1840 saw the beginning of the traces of forestry operations in the region. The forest industry did not position its plants in the middle of the resource, but rather in towns and villages. Bush logging was done later in logging sites.
To forward the wood to the mills, strong river currents were used. This method of floating wood, called the log drive, required preparation in the spring. The logs had to be in place when the rivers were free of ice.
Workers, sometimes only 17-years-old, were required to ensure that the wood slithered down the rivers. They had to react quickly. Armed with poles to fight ice jams, they had to leave a boat and run along the floating logs with their hobnailed boots. They sometimes even carried heavy tree trunks on their shoulders. These adventurous people worked under extremely harsh conditions that hardly ever improved.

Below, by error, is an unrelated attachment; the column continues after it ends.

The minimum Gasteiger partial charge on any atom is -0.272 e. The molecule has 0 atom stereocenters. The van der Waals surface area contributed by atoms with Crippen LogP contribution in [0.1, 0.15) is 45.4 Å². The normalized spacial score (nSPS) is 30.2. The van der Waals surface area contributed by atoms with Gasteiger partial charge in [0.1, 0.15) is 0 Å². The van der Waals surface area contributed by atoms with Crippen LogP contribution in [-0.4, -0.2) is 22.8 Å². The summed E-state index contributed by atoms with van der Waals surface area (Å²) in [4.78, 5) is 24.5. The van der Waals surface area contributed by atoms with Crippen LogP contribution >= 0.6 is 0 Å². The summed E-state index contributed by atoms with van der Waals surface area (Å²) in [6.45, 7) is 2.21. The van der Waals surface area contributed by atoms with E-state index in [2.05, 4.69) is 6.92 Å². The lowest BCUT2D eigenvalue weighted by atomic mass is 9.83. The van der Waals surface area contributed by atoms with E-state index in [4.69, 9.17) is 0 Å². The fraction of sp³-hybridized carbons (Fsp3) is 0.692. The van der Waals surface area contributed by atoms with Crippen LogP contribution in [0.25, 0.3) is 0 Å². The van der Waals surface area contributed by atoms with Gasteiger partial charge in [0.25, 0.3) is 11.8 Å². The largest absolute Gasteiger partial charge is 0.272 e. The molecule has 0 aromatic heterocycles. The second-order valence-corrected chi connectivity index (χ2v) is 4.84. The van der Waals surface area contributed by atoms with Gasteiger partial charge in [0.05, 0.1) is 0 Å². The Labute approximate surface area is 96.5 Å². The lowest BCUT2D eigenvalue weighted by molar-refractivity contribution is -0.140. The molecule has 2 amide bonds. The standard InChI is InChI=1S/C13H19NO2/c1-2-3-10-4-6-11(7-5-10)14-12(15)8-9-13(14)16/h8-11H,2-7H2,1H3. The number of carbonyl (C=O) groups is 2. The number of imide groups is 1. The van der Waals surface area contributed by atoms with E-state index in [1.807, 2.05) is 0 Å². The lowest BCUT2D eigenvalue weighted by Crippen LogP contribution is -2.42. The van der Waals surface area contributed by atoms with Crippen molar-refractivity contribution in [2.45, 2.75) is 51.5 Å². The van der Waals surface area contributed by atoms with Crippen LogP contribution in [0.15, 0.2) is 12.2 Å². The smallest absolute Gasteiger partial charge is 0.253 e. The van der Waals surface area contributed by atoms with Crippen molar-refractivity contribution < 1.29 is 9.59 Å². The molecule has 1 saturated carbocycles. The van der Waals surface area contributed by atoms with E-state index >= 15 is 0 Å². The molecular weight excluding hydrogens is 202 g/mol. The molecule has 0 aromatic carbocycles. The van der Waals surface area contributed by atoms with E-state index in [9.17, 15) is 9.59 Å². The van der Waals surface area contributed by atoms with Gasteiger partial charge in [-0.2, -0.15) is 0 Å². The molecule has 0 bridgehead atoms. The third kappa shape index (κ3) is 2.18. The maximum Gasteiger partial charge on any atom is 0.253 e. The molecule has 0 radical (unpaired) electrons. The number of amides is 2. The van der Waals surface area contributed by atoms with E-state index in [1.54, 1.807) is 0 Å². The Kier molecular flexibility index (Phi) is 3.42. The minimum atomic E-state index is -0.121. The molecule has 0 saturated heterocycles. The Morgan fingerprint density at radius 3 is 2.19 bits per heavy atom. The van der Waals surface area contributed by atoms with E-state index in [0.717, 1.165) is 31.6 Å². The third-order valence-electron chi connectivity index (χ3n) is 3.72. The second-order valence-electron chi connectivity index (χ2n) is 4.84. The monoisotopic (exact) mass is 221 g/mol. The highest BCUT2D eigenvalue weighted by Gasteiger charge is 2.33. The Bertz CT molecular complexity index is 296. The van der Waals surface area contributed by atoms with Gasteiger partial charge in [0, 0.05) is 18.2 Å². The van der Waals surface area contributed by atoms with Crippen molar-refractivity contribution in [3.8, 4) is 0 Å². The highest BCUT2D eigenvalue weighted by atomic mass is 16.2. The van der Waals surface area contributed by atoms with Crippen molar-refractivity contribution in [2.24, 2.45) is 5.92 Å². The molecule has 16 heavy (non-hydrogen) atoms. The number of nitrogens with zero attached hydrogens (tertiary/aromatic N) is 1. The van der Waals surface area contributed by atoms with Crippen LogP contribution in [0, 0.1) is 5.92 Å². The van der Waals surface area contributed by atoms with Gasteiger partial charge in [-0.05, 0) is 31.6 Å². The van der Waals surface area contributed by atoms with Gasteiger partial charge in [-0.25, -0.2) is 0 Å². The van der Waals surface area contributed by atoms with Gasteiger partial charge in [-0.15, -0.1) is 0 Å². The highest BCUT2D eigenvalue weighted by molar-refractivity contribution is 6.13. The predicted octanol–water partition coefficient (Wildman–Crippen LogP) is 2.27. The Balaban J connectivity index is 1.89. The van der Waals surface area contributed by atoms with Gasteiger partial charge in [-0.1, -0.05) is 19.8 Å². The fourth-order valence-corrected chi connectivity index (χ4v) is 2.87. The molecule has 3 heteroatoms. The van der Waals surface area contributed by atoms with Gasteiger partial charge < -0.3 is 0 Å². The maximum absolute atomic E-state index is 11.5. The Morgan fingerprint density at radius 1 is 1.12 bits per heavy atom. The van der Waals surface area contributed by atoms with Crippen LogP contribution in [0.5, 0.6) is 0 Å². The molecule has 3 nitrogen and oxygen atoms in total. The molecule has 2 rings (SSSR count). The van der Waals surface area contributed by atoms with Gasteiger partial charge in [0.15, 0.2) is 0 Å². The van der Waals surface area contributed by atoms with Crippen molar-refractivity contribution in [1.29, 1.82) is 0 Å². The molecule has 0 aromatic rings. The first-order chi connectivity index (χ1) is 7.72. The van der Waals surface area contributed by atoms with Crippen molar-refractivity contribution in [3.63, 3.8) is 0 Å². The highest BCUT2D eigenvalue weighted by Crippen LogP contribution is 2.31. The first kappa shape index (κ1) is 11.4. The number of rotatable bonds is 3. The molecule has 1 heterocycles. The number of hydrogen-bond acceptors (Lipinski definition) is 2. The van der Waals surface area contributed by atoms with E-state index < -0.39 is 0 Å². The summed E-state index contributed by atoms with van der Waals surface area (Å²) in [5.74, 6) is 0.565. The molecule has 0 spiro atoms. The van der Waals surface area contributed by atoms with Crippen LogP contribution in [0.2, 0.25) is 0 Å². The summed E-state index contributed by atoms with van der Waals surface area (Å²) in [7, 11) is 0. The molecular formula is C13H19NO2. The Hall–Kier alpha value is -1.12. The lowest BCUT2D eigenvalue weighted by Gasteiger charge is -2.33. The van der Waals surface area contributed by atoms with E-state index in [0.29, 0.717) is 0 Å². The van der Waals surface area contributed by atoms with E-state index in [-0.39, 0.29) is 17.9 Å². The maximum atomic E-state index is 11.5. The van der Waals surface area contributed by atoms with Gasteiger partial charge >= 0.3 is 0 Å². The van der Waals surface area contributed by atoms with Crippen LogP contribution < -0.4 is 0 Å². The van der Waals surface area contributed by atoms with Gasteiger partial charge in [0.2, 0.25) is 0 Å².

If loggers at least had a heated camp and a good bed at night, things which they did not enjoy in the early days, it remains that the log drive was extremely trying. Men got up at four in the morning. Their drenched clothes often could not dry overnight. The work of the log-driver required tremendous effort; they were fed baked beans and tea four times a day.